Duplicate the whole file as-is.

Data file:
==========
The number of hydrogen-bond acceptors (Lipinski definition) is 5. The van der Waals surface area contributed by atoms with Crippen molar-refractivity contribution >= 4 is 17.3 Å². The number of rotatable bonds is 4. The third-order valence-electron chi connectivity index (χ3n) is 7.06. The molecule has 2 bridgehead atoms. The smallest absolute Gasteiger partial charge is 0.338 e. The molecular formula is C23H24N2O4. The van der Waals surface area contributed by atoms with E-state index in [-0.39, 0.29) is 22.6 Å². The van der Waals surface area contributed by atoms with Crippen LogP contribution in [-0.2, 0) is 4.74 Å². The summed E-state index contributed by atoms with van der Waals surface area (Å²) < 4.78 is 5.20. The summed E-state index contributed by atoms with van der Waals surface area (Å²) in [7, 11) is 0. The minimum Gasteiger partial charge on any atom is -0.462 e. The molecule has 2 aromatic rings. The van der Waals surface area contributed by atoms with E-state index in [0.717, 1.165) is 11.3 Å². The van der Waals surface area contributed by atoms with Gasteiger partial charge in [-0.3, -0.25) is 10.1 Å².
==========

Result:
The number of hydrogen-bond acceptors (Lipinski definition) is 5. The van der Waals surface area contributed by atoms with Crippen molar-refractivity contribution >= 4 is 17.3 Å². The number of rotatable bonds is 4. The third-order valence-electron chi connectivity index (χ3n) is 7.06. The molecule has 2 bridgehead atoms. The smallest absolute Gasteiger partial charge is 0.338 e. The molecular formula is C23H24N2O4. The van der Waals surface area contributed by atoms with E-state index in [-0.39, 0.29) is 22.6 Å². The van der Waals surface area contributed by atoms with Crippen LogP contribution in [-0.2, 0) is 4.74 Å². The summed E-state index contributed by atoms with van der Waals surface area (Å²) < 4.78 is 5.20. The summed E-state index contributed by atoms with van der Waals surface area (Å²) in [7, 11) is 0. The minimum Gasteiger partial charge on any atom is -0.462 e. The molecule has 2 aromatic rings. The van der Waals surface area contributed by atoms with E-state index in [0.717, 1.165) is 11.3 Å². The van der Waals surface area contributed by atoms with Gasteiger partial charge in [-0.3, -0.25) is 10.1 Å².